Thursday, June 28, 2007

Justice Thomas's Views On Education

One of the recent 5-4 decisions of the US Supreme Court determined that a principal's right to discourage drug use in a school outweighed a student's right to free speech. The decision got it wrong, in my opinion, but it did raise some interesting side issues, especially because of the rather strange concurring opinion written by Justice Clarence Thomas. One of those issues was explored in an op-ed piece written by Jonathan Zimmerman (himself an educator) for today's Los Angeles Times.

WHAT ARE schools for?

For the last decade, I've taught a history course with that title at New York University. My students and I examine the different purposes that Americans have assigned to public schools, including:

A. to teach the great humanistic traditions of the West;

B. to develop the individual interests of the child;

C. to promote social justice;

D. to prepare efficient workers.

Over the last four centuries, Americans have struggled to balance these goals — and many others — in their schools. To Supreme Court Justice Clarence Thomas, however, there's only one right answer:

E. to instill discipline and obedience. ...

Ruling 5 to 4 in favor of the principal who censored the banner, the court decided that the school's interest in discouraging drug use outweighed the student's free-speech rights. But Thomas went further, insisting that the student had no right to free speech in the first place and that the history of American education proves it.
[Emphasis added]

The thrust of Mr. Zimmerman's essay is that the history of American education proves no such thing. While the first schools in America were in fact discipline factories, the new nation soon trashed that approach for a more humane one. In the Nineteenth Century, Horace Mann suggested that the education system needed to do more than beat children into submission. In the Twentieth Century, a new reformer appeared, John Dewey:

The early 20th century would bring another burst of change to American schools, centered on the question of democracy. To reformers like John Dewey, schools based on strict discipline — and its pedagogical companion, rote memorization — could never give citizens the skills they needed to govern themselves. Instead of fostering mindless obedience, then, schools needed to teach children how to make up their own minds — that is, how to reason, deliberate and rule on complex political questions.

While American's still haven't decided just what exactly schools should do, Zimmerman's point is that the history of American schools has never been all about discipline, as Justice Thomas erroneously claimed. The question, however, still remains: what is it that Americans want in their schools?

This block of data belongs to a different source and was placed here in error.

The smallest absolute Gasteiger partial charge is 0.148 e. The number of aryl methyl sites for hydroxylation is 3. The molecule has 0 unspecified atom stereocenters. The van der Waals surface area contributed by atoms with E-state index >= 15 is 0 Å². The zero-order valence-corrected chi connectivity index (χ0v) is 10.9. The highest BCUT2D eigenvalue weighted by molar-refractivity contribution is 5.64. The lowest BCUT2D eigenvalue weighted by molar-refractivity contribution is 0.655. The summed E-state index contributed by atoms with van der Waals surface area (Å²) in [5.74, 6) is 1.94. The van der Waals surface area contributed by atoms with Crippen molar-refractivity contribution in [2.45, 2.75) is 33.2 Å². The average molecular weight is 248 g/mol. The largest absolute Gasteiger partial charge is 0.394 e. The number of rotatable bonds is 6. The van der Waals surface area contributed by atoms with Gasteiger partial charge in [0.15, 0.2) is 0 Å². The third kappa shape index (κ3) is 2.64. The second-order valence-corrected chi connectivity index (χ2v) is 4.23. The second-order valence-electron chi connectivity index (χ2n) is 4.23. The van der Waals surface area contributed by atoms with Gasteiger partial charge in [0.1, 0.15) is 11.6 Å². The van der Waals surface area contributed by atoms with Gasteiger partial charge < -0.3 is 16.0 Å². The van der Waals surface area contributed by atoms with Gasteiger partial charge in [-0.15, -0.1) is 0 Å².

The question is an important one, especially these days when teachers are being forced to 'teach to the test' under the mandates of No Child Left Behind. Do we want a citizenry that avoids marijuana but is too fearful to speak out on important issues? One that can do basic math but can't see the importance of budget choices in Washington and the effect those choices have on the nation as a whole?

Justice Thomas has announced his views on public education. Now it's time for the rest of the nation to revisit the issue.

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Anonymous Nora said...

Well, of course this is Clarence Thomas, the only Supreme Court Justice who held in Ramdan that the President could hold anyone, as long as he wanted, without any kind of due process at all, as long as the President called that person an illegal combatant.

After that dissent, there is literally nothing that Thomas could say that would surprise me. The man should never have been on the Supreme Court in the first place, and the thought that he is so young (relatively speaking) is profoundly depressing.

11:02 AM  
Blogger shrimplate said...

I came away from reading "Strange Justice" convinced that Thomas was a "very" mediocre man lacking in maturity, taste, and intellect. How he ever got on the Court mystifies me still. He's an idiot.

I was relaxing before nursing classes with a snackugdqyt in the college lounge when the TV showed the roll call vote. Freaking Sam Nunn voted to approve Thomas.

The Democratic Party put a bullet in its own foot that day.

Why are we so beholden to sociopaths and incompetent yet malignant jerks? Why do we give them so much power?

12:14 AM  

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